Day 24 of the Long-Distance Dad road trip was a travel day, but that doesn’t mean it was dull. Zooming along for mile after mile, we still experienced some of the wonder of the Southwest.
Lugging our stuff out of the room in Lubbock, Mtuseni bumped into several guys who were also leaving. Decked out in tight black jeans and leather jackets, jet-black hair, silver bracelets — they were definitely in a band. Mtuseni exchanged “Excuse me’s” with them and that was it.
As they piled into their oversized van I said, “They must be heading off to their next gig.” On the way out I stopped to get a bagel and then we bid farewell to Lubbock and its overpowering smell of fertilizer … or manure … or something farm-like. With breaks, we had a 6+ hour drive to Santa Fe.
As expected, Route 84 was two lanes in each direction surrounded by miles of flat nothing. You could practically see the curve of the earth. Occasionally we’d come up on a small town with a few houses, a dollar store, maybe a silo. They were nothing more than gas-and-piss stops on a long road in the middle of nowhere. You could drive through one in a couple minutes, then back to the lonesome highway.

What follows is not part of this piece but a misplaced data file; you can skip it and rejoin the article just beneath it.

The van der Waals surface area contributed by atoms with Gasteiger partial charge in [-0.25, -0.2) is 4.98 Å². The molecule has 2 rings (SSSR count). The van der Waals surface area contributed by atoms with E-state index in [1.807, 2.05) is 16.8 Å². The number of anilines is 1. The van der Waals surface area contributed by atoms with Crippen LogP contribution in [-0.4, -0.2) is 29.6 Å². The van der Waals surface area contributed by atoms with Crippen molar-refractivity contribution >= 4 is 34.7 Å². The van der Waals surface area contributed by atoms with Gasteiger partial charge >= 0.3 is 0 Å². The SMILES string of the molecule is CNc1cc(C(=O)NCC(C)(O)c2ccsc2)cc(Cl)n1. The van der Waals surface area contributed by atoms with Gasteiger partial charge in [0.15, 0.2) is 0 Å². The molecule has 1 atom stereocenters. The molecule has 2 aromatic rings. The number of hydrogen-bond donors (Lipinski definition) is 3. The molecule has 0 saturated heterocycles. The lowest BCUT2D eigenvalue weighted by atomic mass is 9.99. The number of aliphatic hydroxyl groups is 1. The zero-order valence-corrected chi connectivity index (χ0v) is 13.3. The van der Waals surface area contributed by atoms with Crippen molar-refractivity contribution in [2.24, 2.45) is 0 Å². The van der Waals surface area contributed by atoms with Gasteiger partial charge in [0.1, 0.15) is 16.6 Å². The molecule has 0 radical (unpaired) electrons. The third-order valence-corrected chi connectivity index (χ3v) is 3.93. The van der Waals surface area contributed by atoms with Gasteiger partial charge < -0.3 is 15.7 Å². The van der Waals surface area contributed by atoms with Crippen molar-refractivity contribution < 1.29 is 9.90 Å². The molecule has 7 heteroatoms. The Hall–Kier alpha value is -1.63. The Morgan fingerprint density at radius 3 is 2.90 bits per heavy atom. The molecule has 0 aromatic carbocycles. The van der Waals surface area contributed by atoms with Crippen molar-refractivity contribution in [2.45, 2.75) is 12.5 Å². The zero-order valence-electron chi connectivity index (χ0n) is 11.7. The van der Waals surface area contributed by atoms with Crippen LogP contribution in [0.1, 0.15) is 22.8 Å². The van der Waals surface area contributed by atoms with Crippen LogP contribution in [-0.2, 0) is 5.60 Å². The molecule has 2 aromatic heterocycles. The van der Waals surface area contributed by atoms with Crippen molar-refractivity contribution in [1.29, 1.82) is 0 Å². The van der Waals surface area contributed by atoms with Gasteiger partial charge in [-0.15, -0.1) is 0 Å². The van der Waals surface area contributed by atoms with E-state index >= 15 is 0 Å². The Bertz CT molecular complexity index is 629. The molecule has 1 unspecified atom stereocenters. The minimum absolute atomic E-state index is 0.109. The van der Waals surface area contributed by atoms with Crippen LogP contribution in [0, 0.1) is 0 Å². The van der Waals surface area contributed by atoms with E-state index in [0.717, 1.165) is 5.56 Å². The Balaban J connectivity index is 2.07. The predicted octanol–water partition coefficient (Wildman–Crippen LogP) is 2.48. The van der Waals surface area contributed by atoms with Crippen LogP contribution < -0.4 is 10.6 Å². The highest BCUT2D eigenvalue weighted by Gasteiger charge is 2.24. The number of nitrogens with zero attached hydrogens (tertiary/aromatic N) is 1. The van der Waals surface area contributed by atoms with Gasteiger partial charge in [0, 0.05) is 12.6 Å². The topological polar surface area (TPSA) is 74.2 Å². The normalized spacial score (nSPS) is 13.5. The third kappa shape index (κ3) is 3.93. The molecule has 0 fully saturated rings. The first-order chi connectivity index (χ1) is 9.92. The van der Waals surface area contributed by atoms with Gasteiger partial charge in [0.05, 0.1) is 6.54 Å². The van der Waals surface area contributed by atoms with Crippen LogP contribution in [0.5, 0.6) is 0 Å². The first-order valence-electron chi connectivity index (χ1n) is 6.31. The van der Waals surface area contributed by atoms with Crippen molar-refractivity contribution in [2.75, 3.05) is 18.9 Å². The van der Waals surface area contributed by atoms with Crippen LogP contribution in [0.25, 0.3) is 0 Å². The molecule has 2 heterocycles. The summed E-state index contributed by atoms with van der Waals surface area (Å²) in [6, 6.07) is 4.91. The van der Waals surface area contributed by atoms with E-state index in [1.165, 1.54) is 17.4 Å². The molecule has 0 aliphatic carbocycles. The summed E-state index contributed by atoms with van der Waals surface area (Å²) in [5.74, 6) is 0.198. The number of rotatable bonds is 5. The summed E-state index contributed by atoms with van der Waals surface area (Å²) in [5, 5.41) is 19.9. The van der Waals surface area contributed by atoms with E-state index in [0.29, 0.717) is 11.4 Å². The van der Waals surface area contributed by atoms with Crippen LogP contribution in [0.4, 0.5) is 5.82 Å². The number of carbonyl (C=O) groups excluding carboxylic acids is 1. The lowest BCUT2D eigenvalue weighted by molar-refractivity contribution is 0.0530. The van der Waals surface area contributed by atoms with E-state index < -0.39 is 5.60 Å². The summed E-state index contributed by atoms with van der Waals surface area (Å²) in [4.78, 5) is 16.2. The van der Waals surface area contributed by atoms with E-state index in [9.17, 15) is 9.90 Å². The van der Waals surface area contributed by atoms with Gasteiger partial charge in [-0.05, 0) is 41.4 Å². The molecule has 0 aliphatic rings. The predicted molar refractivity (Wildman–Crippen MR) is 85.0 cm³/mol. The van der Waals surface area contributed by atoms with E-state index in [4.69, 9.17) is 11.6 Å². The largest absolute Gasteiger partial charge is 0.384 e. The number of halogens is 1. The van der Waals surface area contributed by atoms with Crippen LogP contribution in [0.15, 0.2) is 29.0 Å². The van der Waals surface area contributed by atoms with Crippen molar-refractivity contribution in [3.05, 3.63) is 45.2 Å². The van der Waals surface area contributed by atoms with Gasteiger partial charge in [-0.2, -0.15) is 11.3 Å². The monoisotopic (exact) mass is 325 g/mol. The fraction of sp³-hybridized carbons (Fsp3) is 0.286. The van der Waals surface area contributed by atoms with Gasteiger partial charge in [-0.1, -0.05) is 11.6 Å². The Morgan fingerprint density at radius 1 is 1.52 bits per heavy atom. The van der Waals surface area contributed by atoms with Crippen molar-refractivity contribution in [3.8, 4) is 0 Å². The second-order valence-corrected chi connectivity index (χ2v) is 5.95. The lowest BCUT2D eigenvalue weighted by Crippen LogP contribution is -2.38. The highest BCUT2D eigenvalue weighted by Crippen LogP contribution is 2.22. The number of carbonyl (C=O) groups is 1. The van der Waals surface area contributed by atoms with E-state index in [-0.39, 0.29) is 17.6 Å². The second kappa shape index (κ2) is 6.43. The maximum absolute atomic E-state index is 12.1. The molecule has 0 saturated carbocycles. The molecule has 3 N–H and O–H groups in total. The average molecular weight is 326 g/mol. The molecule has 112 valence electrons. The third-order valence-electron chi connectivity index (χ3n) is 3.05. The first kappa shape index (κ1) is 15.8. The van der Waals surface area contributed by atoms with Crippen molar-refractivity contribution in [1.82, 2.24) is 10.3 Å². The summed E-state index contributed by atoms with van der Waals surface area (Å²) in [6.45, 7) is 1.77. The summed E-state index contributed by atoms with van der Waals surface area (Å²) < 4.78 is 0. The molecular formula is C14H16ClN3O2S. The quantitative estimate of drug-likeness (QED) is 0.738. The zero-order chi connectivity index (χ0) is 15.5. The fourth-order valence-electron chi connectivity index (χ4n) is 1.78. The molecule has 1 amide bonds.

We stopped a couple times to take care of business. Then at the third place, who pulls up but the band in their black van! Mtuseni and I were more than a hundred miles outside of Lubbock. We’d stopped randomly for various lengths of time. Yet here were the only people we “knew” in all of Texas, stopping at the same nothing little gas station, moments behind us.
I don’t know what you call that — just coincidence, perhaps. But I found it totally cool. It felt like bumping into old friends. Maybe the guys weren’t in a band. Maybe they were shamans. Or spirits. Or spies. I chocked it up to the mystery and magic of the Southwest.
As we headed back on the road, with many miles ahead, I hoped we might encounter our compatriots again. We didn’t. Maybe they were headed someplace else. Maybe they just vanished in the haze and heat. Maybe they never existed.
Just before turning onto Highway 285 for the final leg to Santa Fe, we stopped at Clines Corners for some gas and kitsch. These throwback gift shops remind me of the ones on Cape Cod where we’d spend summers in the 70’s. Most of those are long gone now. People had less sophisticated taste back then; there was a bigger appetite for cheesy souvenirs and crap.
After the endless flat plains of Texas we’d at least begun to experience a few small hills in New Mexico. A couple miles outside Clines Corners there was nothing but open space in all directions. I got out to look around and grab a photo of the road ahead of us, rising gently skyward toward the horizon … with untold adventures great and small on the other side. It felt like a metaphor for our trip — and for life. There’s endless possibility in all that emptiness. It’s one of my favorite photos.
The American Southwest … It never disappoints!